Weekly Series
Nature Weekly
Short Notes on Nature Singapore

16 February 2014 | Leaf Beetle | Cheilocostus speciosus (Crepe Ginger) | Ant |

So far, I have shared 2 beetles and their host plants over the last 2 weeks. Here is the third one, an orange beetle (Lema quadripunctata) that is affiliated with Cheilocostus speciosus (Crepe Ginger), a flowering plant formerly known as Costus speciosus. It has large prominent white flowers that sit on maroon bracts. The feeding style of the beetle created multiple elongated holes on the leaves. The beetle is not widespread but confined to certain locations. The park that I frequented happens to be one of these locations which allowed me the convenient to observe the activity of this beetle on a regular basis.

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I have an interest on ants since I was a kid although for different reasons between then and now. Cheilocostus speciosus offers an ideal platform to observe ants. photo photoAnts like to gather on the maroon bracts when the flowers are blooming or in the bud stage. The bracts seem to produce some stuff that attract the ants and keep them motionless most of the time. As the bracts are usually at eye level, I can stare at the ants for as long as I wish without feeling too much of discomfort compared to bending my back to observe ants on the ground. The only downside is that taking picture of the ants is not ideal on the maroon bracts as maroon colour merges with the colour of most ants. photo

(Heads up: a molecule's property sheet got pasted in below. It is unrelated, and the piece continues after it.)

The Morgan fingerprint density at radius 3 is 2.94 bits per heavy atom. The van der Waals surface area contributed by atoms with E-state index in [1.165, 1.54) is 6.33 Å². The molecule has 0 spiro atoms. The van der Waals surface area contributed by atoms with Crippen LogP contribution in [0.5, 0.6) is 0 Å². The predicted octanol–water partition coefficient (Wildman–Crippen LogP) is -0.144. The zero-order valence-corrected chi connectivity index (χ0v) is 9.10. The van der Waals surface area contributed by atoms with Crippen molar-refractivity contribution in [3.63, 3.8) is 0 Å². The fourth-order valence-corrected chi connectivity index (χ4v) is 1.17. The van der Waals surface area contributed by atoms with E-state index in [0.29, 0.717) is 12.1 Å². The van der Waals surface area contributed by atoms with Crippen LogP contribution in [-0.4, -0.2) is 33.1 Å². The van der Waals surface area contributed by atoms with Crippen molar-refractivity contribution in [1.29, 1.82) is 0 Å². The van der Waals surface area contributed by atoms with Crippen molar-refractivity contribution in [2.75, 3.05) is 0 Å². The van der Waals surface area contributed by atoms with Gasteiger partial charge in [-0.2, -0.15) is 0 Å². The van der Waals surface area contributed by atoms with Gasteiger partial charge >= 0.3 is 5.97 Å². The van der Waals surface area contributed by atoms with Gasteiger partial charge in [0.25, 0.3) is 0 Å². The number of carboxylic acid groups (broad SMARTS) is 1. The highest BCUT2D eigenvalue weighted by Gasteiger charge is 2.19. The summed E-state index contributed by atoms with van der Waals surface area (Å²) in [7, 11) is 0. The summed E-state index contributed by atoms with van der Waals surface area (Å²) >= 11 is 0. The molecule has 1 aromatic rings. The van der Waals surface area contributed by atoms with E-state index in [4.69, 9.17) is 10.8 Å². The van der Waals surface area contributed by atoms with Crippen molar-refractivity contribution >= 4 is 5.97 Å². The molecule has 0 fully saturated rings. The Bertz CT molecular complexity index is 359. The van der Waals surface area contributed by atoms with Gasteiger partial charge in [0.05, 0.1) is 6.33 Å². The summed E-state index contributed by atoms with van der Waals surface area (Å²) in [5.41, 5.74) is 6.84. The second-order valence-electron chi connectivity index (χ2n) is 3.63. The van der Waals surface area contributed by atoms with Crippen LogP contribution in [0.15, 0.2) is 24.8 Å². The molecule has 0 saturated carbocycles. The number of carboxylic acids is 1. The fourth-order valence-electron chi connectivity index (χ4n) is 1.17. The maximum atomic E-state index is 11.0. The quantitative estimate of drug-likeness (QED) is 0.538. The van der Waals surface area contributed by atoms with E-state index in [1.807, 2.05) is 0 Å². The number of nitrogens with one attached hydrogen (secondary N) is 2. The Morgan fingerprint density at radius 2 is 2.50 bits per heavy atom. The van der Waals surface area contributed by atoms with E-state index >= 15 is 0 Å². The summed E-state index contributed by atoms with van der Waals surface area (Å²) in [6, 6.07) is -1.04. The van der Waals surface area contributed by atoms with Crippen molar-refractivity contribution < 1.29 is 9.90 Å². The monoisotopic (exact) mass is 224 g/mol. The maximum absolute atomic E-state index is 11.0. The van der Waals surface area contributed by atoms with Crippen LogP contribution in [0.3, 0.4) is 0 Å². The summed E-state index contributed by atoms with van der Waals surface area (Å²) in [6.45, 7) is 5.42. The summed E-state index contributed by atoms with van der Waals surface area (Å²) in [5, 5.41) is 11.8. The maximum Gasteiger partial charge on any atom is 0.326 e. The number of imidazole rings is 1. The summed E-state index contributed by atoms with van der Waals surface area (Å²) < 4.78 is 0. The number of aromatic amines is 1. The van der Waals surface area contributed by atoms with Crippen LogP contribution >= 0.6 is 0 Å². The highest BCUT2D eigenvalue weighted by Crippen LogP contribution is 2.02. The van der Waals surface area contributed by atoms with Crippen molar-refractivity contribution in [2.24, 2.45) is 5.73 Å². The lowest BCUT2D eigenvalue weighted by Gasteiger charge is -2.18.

Only one type of ant will congregate on each flower head. However, the type of ants present on the same bracts change over time. This particular ant showcase here is the Giant Honey Ant (Camponotus irritans). It is not exactly "giant" but belongs to the group of ants with larger body size, at least twice the length of the more commonly seen Yellow Crazy Ant (Anoplolepis gracilipes). The ant has at least 2 sub-types in term of appearance, one with large head and one with a smaller head. It does not commonly roam in open ground but prefer to stay above ground level on plants. Like most ants, they are good friends to the treehoppers. The ant and treehopper contingent in the picture were found on a young Wild Cinnamon tree (Cinnamomum iners).

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